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Archive for the ‘18th Century Life’ Category

miniature portrait of unknown lady

Miniature portraits: Jane Austen’s sentimental favourites

I mentioned yesterday the remarkable exhibition Miniatures from the Time of Marie Antoinette at the Philip Mould Gallery. Certainly Marie Antoinette and her brother Emperor Joseph II are represented there, but the vast majority of the sitters in the collection are unknown ladies and gentlemen. Why? Because, unlike grand portraits meant to be displayed in the […]



Lisbon earthquake 1755

The 1755 Lisbon Earthquake

The news cycle has pushed the earthquake in Japan off the headlines, but the immensity of the suffering is impossible to dismiss as we are told that the death toll of the tsunami exceeds 10,000. I keep being reminded of another major natural catastrophe: the Lisbon earthquake of 1755. It happened in the morning of […]



Swimmers-1810-Paris

Swimsuits in 1810 Paris…

Parisians used to love to bathe in the Seine. Horrendous pollution notwithstanding, in the 18th century every summer saw people swimming in the river, generally in the nude. Only at the onset of the French Revolution was skinny-dipping outlawed, for men and women. Hence these early 19th century bathing suits, shown in a print posted […]



Girandoni air gun

Air guns: the automatic weapons of the 18th century

While researching For the King, I met air guns (fusils à vent) on several occasions. But I had long been familiar with these weapons as a reader of fiction—Conan Doyle’s works, more precisely. Remember The Adventure of the Empty House? In this tale, Colonel Sebastian Moran uses an air rifle to murder his victim. It […]



cadenettes

1800 hair fashions: the cadenettes

Some characters in For the King, including the would-be assassin Pierre de Saint-Régent, wear cadenettes. What were they? They consisted in two side braids worn in front of the ears, while the rest of the hair was gathered in two more braids behind the ears. Those were tied on the nape to form a queue. […]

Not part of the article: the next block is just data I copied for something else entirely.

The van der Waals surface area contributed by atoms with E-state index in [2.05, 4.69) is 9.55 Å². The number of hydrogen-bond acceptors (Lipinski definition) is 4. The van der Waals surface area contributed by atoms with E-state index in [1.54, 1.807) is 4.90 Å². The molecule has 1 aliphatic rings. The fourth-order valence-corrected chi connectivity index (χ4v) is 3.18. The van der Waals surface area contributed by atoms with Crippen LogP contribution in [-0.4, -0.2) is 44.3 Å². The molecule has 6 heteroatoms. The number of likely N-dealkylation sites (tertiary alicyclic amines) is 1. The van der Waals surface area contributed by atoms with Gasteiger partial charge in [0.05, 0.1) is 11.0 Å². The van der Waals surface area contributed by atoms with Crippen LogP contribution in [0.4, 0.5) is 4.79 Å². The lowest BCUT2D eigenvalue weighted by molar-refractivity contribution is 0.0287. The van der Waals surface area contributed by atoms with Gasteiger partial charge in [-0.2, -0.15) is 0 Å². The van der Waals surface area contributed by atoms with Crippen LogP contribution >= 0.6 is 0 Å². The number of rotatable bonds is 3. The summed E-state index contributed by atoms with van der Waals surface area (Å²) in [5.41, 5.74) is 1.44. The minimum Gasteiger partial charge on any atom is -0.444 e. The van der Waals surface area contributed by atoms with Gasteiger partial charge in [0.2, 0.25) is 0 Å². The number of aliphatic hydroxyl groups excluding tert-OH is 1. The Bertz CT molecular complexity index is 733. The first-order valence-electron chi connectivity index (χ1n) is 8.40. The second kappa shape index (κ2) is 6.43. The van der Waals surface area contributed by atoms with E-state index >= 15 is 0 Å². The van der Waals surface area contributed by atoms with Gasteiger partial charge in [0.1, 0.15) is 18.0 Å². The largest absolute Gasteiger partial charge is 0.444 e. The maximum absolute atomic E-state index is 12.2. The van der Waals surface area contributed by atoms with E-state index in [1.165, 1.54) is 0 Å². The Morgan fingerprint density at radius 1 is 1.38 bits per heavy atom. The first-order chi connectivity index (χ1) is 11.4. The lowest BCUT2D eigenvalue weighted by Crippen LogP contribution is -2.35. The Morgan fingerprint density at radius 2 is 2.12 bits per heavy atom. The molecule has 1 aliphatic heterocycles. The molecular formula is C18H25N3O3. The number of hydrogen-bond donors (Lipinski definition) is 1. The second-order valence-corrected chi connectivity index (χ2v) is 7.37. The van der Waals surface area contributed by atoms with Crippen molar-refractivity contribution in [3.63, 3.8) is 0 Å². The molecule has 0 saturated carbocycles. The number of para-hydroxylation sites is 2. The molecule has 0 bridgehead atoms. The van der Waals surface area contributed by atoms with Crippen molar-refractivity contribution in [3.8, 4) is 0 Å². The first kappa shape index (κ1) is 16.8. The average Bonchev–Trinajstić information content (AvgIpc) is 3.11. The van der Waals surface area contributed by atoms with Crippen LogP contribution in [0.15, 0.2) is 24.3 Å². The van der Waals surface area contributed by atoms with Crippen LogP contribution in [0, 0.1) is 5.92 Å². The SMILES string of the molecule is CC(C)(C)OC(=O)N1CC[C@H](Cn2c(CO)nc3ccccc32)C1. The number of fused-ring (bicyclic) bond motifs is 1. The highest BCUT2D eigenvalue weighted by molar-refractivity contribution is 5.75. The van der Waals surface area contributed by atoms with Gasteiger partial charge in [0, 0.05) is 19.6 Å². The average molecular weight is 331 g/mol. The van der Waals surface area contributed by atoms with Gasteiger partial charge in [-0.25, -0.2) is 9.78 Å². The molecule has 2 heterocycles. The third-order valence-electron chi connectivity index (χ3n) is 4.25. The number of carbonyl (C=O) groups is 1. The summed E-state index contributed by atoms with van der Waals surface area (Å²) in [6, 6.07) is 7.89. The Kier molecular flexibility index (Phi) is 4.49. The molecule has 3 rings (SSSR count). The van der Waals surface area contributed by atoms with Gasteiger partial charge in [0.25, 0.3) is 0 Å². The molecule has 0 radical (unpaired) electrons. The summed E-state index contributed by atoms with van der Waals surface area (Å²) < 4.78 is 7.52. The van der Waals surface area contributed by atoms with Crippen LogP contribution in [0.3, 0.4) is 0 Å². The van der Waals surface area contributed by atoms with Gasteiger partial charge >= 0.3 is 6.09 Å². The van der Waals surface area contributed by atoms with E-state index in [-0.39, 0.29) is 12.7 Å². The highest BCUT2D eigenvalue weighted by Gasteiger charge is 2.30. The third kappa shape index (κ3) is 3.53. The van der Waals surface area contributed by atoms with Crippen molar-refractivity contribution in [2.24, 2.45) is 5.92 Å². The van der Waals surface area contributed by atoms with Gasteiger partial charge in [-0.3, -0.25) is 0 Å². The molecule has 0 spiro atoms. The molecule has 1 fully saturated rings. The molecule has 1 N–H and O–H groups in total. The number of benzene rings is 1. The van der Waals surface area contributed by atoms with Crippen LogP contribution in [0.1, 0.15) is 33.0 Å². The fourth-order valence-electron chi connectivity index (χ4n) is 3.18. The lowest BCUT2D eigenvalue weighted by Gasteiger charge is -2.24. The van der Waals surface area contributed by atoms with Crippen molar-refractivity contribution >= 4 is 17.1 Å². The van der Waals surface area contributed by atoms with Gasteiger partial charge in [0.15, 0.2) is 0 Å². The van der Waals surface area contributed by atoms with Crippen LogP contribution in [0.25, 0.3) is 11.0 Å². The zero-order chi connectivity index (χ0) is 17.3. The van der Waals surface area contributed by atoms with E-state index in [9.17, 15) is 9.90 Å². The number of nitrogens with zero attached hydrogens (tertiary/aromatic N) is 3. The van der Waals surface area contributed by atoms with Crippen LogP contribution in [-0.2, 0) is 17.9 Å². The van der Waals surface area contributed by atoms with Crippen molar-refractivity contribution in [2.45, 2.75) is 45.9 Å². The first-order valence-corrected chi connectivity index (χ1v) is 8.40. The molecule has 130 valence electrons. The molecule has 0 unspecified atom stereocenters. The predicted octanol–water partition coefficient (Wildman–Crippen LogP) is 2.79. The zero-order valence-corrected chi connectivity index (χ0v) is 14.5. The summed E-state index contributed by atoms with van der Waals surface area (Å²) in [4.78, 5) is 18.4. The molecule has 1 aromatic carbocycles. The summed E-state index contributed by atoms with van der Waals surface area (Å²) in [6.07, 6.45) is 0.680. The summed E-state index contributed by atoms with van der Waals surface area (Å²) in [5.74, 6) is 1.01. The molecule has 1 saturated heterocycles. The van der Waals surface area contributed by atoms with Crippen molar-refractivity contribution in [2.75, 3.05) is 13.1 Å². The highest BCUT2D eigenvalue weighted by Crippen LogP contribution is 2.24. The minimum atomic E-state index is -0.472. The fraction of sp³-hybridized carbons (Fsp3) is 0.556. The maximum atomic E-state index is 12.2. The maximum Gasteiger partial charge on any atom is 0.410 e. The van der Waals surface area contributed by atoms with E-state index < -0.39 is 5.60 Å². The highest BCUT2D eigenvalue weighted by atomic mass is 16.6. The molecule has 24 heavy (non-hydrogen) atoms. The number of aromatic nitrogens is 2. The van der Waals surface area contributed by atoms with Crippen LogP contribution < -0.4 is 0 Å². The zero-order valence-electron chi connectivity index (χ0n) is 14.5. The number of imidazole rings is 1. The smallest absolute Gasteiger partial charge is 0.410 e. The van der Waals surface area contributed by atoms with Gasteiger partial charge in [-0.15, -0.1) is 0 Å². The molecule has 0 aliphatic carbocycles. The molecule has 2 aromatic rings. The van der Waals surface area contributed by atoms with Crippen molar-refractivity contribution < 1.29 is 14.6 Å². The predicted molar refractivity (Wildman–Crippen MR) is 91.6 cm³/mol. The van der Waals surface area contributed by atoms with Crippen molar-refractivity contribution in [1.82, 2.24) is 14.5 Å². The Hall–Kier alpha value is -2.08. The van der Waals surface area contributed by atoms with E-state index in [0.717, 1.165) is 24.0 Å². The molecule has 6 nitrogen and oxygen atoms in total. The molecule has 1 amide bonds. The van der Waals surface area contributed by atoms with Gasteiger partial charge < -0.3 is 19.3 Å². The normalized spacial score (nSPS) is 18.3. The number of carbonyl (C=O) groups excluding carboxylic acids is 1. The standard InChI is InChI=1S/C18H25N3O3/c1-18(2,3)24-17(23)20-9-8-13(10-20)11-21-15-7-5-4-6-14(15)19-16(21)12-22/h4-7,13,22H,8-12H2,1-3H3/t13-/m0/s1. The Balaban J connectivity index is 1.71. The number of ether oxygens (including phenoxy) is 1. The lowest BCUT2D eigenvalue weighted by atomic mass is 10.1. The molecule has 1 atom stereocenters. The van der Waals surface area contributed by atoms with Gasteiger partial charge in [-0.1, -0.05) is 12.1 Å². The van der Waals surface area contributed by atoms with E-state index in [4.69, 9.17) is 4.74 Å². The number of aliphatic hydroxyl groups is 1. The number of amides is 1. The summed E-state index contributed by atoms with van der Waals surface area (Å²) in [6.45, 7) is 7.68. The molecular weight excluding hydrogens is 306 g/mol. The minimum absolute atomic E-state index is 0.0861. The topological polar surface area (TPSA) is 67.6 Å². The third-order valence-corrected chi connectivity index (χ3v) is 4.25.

Louise-Elisabeth-Vigee-Lebrun-self-portrait

Madame Vigée-Lebrun, Regency England and Georgiana, Duchess of Devonshire

Frequent visitors to Versailles and more have become familiar with Louise-Elisabeth Vigée-Lebrun, one of the most successful painters of her time and Marie-Antoinette’s favorite portraitist. Madame Lebrun left France as early as October 1789, after the royal family relocated, much against their wishes, to the Tuileries. She traveled extensively in search of new patrons, in […]



18th century Paris Raguenet Pont Neuf Samaritaine

The Seine River (and drinking water) in 18th century Paris

The early reviews of For the King praise my portrait of 1800 Paris. This, needless to say, makes me very happy. I do not wish to limit my novels to the glamorous aspects of aristocratic life, and strive to show Paris as it really was: a bustling, vibrant, but overcrowded, smelly, dirty city. The Seine […]



Cognacq-Jay snuff box mask

Masked ladies (gentlemen too…)

Susan Holloway Scott has a great post on masks in the 17th century. They protected ladies’ complexions from the attacks of the sun and cold, but they were also most convenient for discreet assignations… In 18th century France, their use became limited to the balls and celebrations that marked the revelry of Carnival. This is […]



Boilly Pass and Pay

Boilly’s Passez Payez (Pass and Pay)

This is another Paris street scene by our friend Louis-Leopold Boilly. As always, the artist has much to tell us beyond the depiction of an everyday incident. This takes place in 1803, when the streets of Paris were still mostly unpaved. Any rain shower turned them into torrents of mud. But there the poorest of the […]



18th century fashion doll

An 18th century fashion ambassadress

This may look like the other costumes displayed at this year’s Court Pomp and Ceremony exhibition at Versailles. But this picture is deceptive: this is in fact but a half-size model of a French court gown. Ordinary fine ladies, unlike the royal family of Sweden, could not rely on their own ambassadors to keep informed […]



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